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American Society of Landscape Architects

 

September 2007 Issue

The Grass is Greener
Here’s how one landscape architecture firm found a technical niche designing lawns and irrigation systems for difficult sites.

By Adam Regn Arvidson, ASLA

The Grass is Greener C/O David Karp

On top of the brand-new addition to the Nelson-Atkins Museum in Kansas City, Missouri, is a perfect green lawn. It is a summerlike day in March, and though the new building itself is not yet open, the roof hosts a few strolling and chatting locals. They sit contentedly on the elevated greensward and look out over the Henry Moore Sculpture Garden, a 1989 Dan Kiley work that unrolls downhill from the original classical-style museum building. The turf on the addition’s roof spills between Steven Holl’s translucent blue boxes and merges with Kiley’s grand lawn, where a few more Kansas Citians toss Frisbees among Claes Oldenburg and Coosje van Bruggen’s oversize shuttlecocks. It is an idyllic scene: green and peaceful. After a few moments, the rising hiss and click-click of rotary irrigation heads add themselves to the background birdsong and send the rooftop locals running.

Among the list of big names responsible for this scene is one perhaps lesser known: Jeffrey L. Bruce & Company. This North Kansas City-based landscape architecture firm designed the irrigation, soil profiles, lawn, and green roofs that together make Nelson-Atkins a community front yard. Bruce & Company was not the lead landscape architect. In fact, the company was hired by another landscape architect (Rick Howell at multidisciplinary firm Gould Evans) to deal specifically with the ground and just-belowground layers. Bruce & Company has spent 20 years carving out a specialty in athletic fields, lawns, and irrigation, in the process consulting on well over 100 professional, collegiate, high school, and municipal facilities.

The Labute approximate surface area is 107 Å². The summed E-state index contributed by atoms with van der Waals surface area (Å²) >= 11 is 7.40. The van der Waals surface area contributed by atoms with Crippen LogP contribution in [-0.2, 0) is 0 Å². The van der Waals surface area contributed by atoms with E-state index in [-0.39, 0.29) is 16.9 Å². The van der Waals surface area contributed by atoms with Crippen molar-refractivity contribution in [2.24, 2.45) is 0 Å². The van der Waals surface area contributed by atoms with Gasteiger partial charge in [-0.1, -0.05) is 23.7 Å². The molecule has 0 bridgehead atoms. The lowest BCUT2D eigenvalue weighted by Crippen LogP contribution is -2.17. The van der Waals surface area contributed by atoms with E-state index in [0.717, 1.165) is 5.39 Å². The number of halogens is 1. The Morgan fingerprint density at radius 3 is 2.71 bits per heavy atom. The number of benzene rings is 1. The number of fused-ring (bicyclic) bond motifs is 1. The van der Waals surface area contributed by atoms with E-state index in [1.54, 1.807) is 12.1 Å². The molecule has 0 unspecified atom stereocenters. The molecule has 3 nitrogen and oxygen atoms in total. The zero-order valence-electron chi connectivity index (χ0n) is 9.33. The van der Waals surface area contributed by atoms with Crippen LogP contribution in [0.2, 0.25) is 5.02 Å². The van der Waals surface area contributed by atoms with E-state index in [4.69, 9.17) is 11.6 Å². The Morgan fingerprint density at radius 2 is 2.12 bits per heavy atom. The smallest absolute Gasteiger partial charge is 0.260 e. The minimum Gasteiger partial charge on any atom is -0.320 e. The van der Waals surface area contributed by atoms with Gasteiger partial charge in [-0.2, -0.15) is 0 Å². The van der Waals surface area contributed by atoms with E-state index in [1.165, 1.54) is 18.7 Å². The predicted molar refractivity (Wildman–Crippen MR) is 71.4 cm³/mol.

But most landscape architects design lawns, right? Lawns are easy, right? And irrigation can be done design/build, right? Well, maybe on perfect soils with regular rain and little foot traffic.

Millennium Park in Chicago, where more than a million people per year abuse the turf with feet and blankets seven days a week, would be another story. As would Invesco Field in Denver, where the Broncos play on a hybrid natural/artificial surface. And Tiger Stadium at Louisiana State University, where southern heat and competitive football combine to create a very unfriendly environment. Even 909 Walnut, a green-roofed condo building in downtown Kansas City, where little dogs are let out of little condos to lift their legs and ruin the grass. And, of course, the Henry Moore Sculpture Garden in Kansas City, a multilevel (at rooftop and ground level), steeply sloping, heavily used showpiece. It is at these sites, where soil is not quite soil and natural drainage is unreliable at best, that designers and developers have turned to Bruce.

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